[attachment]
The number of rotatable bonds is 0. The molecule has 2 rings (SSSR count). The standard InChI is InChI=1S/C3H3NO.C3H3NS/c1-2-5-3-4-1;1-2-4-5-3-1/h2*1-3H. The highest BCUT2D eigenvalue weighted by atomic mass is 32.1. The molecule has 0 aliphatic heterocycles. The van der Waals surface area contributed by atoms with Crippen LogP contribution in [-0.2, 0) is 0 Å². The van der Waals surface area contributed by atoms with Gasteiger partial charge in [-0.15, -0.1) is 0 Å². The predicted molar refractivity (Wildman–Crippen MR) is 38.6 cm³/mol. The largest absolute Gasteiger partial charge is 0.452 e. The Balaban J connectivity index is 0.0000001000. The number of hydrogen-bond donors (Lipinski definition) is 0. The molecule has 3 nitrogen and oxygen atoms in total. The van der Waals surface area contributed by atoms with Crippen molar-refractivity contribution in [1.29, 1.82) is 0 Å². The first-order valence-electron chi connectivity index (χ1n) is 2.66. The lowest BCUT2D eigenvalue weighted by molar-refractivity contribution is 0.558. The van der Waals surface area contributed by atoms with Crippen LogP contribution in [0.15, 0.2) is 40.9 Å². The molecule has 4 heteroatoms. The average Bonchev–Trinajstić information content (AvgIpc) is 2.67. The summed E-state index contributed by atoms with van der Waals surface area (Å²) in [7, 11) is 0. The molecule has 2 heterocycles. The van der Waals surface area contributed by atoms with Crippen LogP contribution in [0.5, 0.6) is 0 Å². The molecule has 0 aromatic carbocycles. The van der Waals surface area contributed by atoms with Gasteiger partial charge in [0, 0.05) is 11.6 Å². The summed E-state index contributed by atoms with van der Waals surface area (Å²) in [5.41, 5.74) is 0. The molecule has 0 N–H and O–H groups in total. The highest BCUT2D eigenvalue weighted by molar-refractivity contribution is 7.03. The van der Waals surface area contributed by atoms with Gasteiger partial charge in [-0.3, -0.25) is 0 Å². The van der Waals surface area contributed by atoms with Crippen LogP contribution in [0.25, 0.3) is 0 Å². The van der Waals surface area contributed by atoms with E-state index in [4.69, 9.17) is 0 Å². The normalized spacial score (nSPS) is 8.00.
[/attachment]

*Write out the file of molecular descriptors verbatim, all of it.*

The number of rotatable bonds is 0. The molecule has 2 rings (SSSR count). The standard InChI is InChI=1S/C3H3NO.C3H3NS/c1-2-5-3-4-1;1-2-4-5-3-1/h2*1-3H. The highest BCUT2D eigenvalue weighted by atomic mass is 32.1. The molecule has 0 aliphatic heterocycles. The van der Waals surface area contributed by atoms with Crippen LogP contribution in [-0.2, 0) is 0 Å². The van der Waals surface area contributed by atoms with Gasteiger partial charge in [-0.15, -0.1) is 0 Å². The predicted molar refractivity (Wildman–Crippen MR) is 38.6 cm³/mol. The largest absolute Gasteiger partial charge is 0.452 e. The Balaban J connectivity index is 0.0000001000. The number of hydrogen-bond donors (Lipinski definition) is 0. The molecule has 3 nitrogen and oxygen atoms in total. The van der Waals surface area contributed by atoms with Crippen molar-refractivity contribution in [1.29, 1.82) is 0 Å². The first-order valence-electron chi connectivity index (χ1n) is 2.66. The lowest BCUT2D eigenvalue weighted by molar-refractivity contribution is 0.558. The van der Waals surface area contributed by atoms with Crippen LogP contribution in [0.15, 0.2) is 40.9 Å². The molecule has 4 heteroatoms. The average Bonchev–Trinajstić information content (AvgIpc) is 2.67. The summed E-state index contributed by atoms with van der Waals surface area (Å²) in [7, 11) is 0. The molecule has 2 heterocycles. The van der Waals surface area contributed by atoms with Crippen LogP contribution in [0.5, 0.6) is 0 Å². The molecule has 0 aromatic carbocycles. The van der Waals surface area contributed by atoms with Gasteiger partial charge in [0, 0.05) is 11.6 Å². The summed E-state index contributed by atoms with van der Waals surface area (Å²) in [5.41, 5.74) is 0. The molecule has 0 N–H and O–H groups in total. The highest BCUT2D eigenvalue weighted by molar-refractivity contribution is 7.03. The van der Waals surface area contributed by atoms with Gasteiger partial charge in [-0.3, -0.25) is 0 Å². The van der Waals surface area contributed by atoms with Crippen LogP contribution in [0.25, 0.3) is 0 Å². The van der Waals surface area contributed by atoms with E-state index in [4.69, 9.17) is 0 Å². The normalized spacial score (nSPS) is 8.00.